Thoughts from the National FBM Conference
Instructor, SD Center for Farm/Ranch Management
On June 8-13, four South Dakota Farm/Ranch Business Management (S.D. FRBM) instructors attended the National Farm/Ranch Business Management Education Association’s (NFRBMEA) annual conference held in Kansas City.
A great deal of information was made available to us, as well as many contacts to concur with on pertinent topics. In this column I will dwell on some issues/observations presented by Dr. Allen Featherstone, Professor of Economics, at Kansas State University on the topic of comparing the current agricultural land price boom to the late 1970’s.
Real estate loans to appraised value; 60 percent in 1979, 50-70 percent now. Loans perform for awhile; many of the defaulted loans in 1984-1986 originated in 1977-1980. A positive scenario now is that principal is paid down much faster because of low interest rates. When land values lower, who will buy the land? Seventy five percent of land sold in 2008-2011 was purchased by other farmers. If farm incomes dwindle, and Wall Street continues to recover, fewer parties will be interested in buying. Low demand=lower prices. The default risk is low but also was in 1979. Debt coverage ratios changed from 1.53 in 1979-1981 to .16 in 1985! A double whammy occurred in the farm crisis of the mid 1980’s as interest increased by 65.3 percent in conjunction with a 15.7 percent decline in the value of farm production. If both of these scenarios played out today, the ag sector would be looking at a .22 debt coverage ratio vs. the 1.29 now. But we have crop insurance as a safety net, right? Crop insurance price levels are only revenue protection within a season not across multiple years. If the cost of production exceeds the market set insurance price, this type of revenue coverage is much less effective. The fact that many real estate loans are on seemingly low fixed rates is, of course, a positive compared to the 1970s. Revenue is the key. Dr. Featherstone predicts a “bust” will more likely occur from a drop in revenue vs. an increase in interest rates. He also stated that two consecutive bumper crops scare him more than another drought. That may be the case in cash grain country, but in the livestock sector of South Dakota I would certainly beg to differ. This is a prime example of not treating all you hear as gospel. Each producer must adjust his or her goals and assess his or her needs and the opportunities that arise. With the above history lesson, enjoy the bountiful grass we have now as we know how soon it can change. As another presenter commented, on people missing sales opportunities vs. the “headache” of not getting enough, “Make your market decision and turn off your market news service and cell phone!”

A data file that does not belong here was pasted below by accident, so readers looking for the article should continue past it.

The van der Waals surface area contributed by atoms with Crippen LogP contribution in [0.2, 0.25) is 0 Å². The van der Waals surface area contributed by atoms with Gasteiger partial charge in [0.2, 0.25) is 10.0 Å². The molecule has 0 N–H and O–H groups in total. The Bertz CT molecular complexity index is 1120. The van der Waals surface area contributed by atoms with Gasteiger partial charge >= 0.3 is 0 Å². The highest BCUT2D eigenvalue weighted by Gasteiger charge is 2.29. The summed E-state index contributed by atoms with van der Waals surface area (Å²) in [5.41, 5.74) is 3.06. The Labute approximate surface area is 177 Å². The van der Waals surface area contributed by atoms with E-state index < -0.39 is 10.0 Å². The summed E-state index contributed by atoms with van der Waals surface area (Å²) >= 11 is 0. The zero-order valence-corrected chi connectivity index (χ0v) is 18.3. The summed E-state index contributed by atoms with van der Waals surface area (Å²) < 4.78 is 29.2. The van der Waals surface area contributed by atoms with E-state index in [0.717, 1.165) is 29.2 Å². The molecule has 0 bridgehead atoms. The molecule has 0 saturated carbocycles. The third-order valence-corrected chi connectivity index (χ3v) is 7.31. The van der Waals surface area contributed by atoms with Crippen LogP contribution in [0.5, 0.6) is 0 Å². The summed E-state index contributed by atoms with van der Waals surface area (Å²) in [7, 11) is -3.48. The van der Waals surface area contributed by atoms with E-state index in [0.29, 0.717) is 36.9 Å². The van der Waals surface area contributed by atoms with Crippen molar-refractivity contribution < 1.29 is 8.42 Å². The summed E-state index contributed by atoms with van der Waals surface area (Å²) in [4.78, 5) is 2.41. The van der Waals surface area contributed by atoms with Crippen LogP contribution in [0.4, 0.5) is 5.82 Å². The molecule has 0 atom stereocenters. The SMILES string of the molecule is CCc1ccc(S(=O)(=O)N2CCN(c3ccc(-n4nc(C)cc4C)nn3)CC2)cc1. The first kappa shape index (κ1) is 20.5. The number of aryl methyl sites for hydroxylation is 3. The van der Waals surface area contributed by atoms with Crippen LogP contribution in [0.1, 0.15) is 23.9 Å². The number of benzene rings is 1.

The NFRBMEA is an organization the S.D. Center for FRBM looks to for guidance and uniform implementation of our programs. I was elected as secretary of the organization for the upcoming year. You can reach us at http://www.sdcfrm.com or 1-800-684-1969. Contact me at email@example.com or 605-770-0758.
Start a dialogue, stay on topic and be civil.
If you don't follow the rules, your comment may be deleted.
User Legend: Moderator Trusted User
The deadline to transmit fiscal bills to the second chamber in the 2021 Montana Legislative Session arrived this week. We didn’t see a lot of floor action on some of our agriculture-specific bills in either…